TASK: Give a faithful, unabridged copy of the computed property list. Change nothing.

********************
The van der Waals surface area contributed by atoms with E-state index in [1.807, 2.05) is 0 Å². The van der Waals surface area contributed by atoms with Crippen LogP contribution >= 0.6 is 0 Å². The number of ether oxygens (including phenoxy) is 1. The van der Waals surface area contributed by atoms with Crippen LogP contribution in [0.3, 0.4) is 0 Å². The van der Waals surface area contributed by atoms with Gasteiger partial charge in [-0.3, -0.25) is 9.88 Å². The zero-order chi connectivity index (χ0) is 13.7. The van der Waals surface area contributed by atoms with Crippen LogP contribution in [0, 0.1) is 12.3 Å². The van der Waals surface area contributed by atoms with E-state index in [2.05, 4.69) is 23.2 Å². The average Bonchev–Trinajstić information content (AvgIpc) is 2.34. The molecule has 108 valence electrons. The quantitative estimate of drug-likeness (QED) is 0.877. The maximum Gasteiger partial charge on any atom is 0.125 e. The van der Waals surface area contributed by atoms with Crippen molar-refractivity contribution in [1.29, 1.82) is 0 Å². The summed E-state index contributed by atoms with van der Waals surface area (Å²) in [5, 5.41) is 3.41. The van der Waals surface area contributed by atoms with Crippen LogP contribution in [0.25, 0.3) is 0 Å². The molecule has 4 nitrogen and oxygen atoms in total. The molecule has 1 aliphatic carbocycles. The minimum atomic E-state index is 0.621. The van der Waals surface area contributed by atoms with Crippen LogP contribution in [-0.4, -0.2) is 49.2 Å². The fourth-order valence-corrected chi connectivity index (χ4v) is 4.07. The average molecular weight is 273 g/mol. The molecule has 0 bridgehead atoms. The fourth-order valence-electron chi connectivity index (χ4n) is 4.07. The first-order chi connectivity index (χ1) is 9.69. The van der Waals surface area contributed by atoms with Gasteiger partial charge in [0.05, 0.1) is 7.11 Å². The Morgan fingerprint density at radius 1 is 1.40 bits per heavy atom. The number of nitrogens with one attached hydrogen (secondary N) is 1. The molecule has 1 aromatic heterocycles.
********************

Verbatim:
The van der Waals surface area contributed by atoms with E-state index in [1.807, 2.05) is 0 Å². The van der Waals surface area contributed by atoms with Crippen LogP contribution >= 0.6 is 0 Å². The number of ether oxygens (including phenoxy) is 1. The van der Waals surface area contributed by atoms with Crippen LogP contribution in [0.3, 0.4) is 0 Å². The van der Waals surface area contributed by atoms with Gasteiger partial charge in [-0.3, -0.25) is 9.88 Å². The zero-order chi connectivity index (χ0) is 13.7. The van der Waals surface area contributed by atoms with Crippen LogP contribution in [0, 0.1) is 12.3 Å². The van der Waals surface area contributed by atoms with E-state index in [2.05, 4.69) is 23.2 Å². The average Bonchev–Trinajstić information content (AvgIpc) is 2.34. The molecule has 108 valence electrons. The quantitative estimate of drug-likeness (QED) is 0.877. The maximum Gasteiger partial charge on any atom is 0.125 e. The van der Waals surface area contributed by atoms with Crippen molar-refractivity contribution in [1.29, 1.82) is 0 Å². The summed E-state index contributed by atoms with van der Waals surface area (Å²) in [5, 5.41) is 3.41. The van der Waals surface area contributed by atoms with Crippen LogP contribution in [0.25, 0.3) is 0 Å². The molecule has 4 nitrogen and oxygen atoms in total. The molecule has 1 aliphatic carbocycles. The minimum atomic E-state index is 0.621. The van der Waals surface area contributed by atoms with Crippen LogP contribution in [-0.4, -0.2) is 49.2 Å². The fourth-order valence-corrected chi connectivity index (χ4v) is 4.07. The average molecular weight is 273 g/mol. The molecule has 0 bridgehead atoms. The fourth-order valence-electron chi connectivity index (χ4n) is 4.07. The first-order chi connectivity index (χ1) is 9.69. The van der Waals surface area contributed by atoms with Gasteiger partial charge in [0.05, 0.1) is 7.11 Å². The Morgan fingerprint density at radius 1 is 1.40 bits per heavy atom. The number of nitrogens with one attached hydrogen (secondary N) is 1. The molecule has 1 aromatic heterocycles.